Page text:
McFarlane, who replaced New Zealander Jeremy Manning in June, was thrilled with the “outstanding” rugby his side played.
“We played some really good rugby and it was a great win,” said McFarlane, 29.
“It was a good standard of rugby and we travelled with a mixed team, including first, second and third team players as many are still on holiday, but we kept our structures that we’ve put in place over the last seven or eight weeks in training, which was massively encouraging.
“It gave me lots of confidence watching from the sidelines, it shows that if we have injuries and absences this season we have fantastic depth. The team will only get stronger with boys coming back in.”
McFarlane said his team’s performance bodes well ahead of the new domestic season, which Quins kick-off with a mouthwatering Abu Dhabi derby against Saracens on September 25, the opening day of the UAE Premiership season.
“The commitment in training has been fantastic and the boys’ fitness levels are outstanding,” he added.
The UAE suffered a miserable start to the 2015 Asia Sevens Series after they were whitewashed during a pair of painful losses Saturday.
Roelof Kotze’s men travelled to China with hopes of breaking into the continent’s top-eight ranked nations from 11th.
But these dreams quickly fell apart in Pool A, opening with a 20-0 defeat to the Philippines and finishing up with a 24-0 reversal to Hong Kong.
The South African performance manager challenged his side to rebound and win all their matches on Sunday, starting with their Bowl semi-final against Chinese Taipei.
He said: “They were two tough defeats to take. The Philippines started much better than us in the opener and we couldn’t get going against Hong Kong.
“The players need to regroup quickly, as if we win our games it could help us towards ending the year ninth in Asia. That would still be a massive achievement and show clear year-on-year progress.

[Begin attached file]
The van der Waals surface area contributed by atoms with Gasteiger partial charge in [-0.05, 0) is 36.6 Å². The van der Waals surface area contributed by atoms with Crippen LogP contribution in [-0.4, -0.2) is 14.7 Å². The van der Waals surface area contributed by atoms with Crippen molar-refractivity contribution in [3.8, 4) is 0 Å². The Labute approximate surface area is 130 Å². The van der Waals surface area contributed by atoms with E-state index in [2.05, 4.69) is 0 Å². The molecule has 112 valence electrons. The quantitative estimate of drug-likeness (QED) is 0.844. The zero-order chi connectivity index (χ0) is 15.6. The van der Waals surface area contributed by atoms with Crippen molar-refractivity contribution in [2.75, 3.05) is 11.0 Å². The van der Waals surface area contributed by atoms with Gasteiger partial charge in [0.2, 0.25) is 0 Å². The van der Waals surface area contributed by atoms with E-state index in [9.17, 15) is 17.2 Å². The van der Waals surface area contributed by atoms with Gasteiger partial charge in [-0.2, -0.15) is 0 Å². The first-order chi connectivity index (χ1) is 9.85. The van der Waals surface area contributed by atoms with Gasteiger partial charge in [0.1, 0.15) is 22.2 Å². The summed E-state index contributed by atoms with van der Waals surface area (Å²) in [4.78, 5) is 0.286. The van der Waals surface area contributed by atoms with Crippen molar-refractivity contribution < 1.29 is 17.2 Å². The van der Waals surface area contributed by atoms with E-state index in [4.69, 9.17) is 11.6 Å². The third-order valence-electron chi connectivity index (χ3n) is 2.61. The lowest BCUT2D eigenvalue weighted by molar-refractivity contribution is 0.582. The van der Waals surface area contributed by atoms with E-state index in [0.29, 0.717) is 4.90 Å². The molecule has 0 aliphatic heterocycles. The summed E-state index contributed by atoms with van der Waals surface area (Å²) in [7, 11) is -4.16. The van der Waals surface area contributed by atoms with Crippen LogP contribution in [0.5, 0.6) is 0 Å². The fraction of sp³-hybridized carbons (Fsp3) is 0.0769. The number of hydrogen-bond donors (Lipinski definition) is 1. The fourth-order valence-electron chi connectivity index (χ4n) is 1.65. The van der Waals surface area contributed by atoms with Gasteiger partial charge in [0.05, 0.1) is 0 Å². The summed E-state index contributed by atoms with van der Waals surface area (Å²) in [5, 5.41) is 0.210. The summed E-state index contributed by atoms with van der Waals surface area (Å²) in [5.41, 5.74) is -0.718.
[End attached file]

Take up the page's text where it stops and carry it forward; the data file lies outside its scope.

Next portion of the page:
“We can’t lose more matches in China. I reckon we will end up facing Thailand in the Bowl final and I am confident we can beat them.
“We are probably closer to 12th in the rankings as we speak, but we can certainly turn this around. I believe we have a good shot at it, Philippines are beatable in future and the likes of Kazakhstan can be targeted.”
The UAE have re-introduced expatriates to the fold for the three legs of the Sevens Series after they failed to qualify for the 2016 Olympic Games.
This decisions has seen the likes of Abu Dhabi Harlequins winger Chris Marshall receive their first international call-ups. But the fresh faces received a tough introduction this weekend, Kotze hoping the “steep learning curve” will eventually bring out the best in them.
He said: “For some of the new boys, I think they had a shock at the speed and pace of international sevens. You cannot replicate that in training or domestic matches.
“It is a steep learning curve for them. The key thing is for us to identify a few players who will help take the team forward.”
The UAE finished rock bottom in each event during the 2014 edition. This year’s competition next heads to Thailand on September 26-27, before ending in Sri Lanka from October 10-11.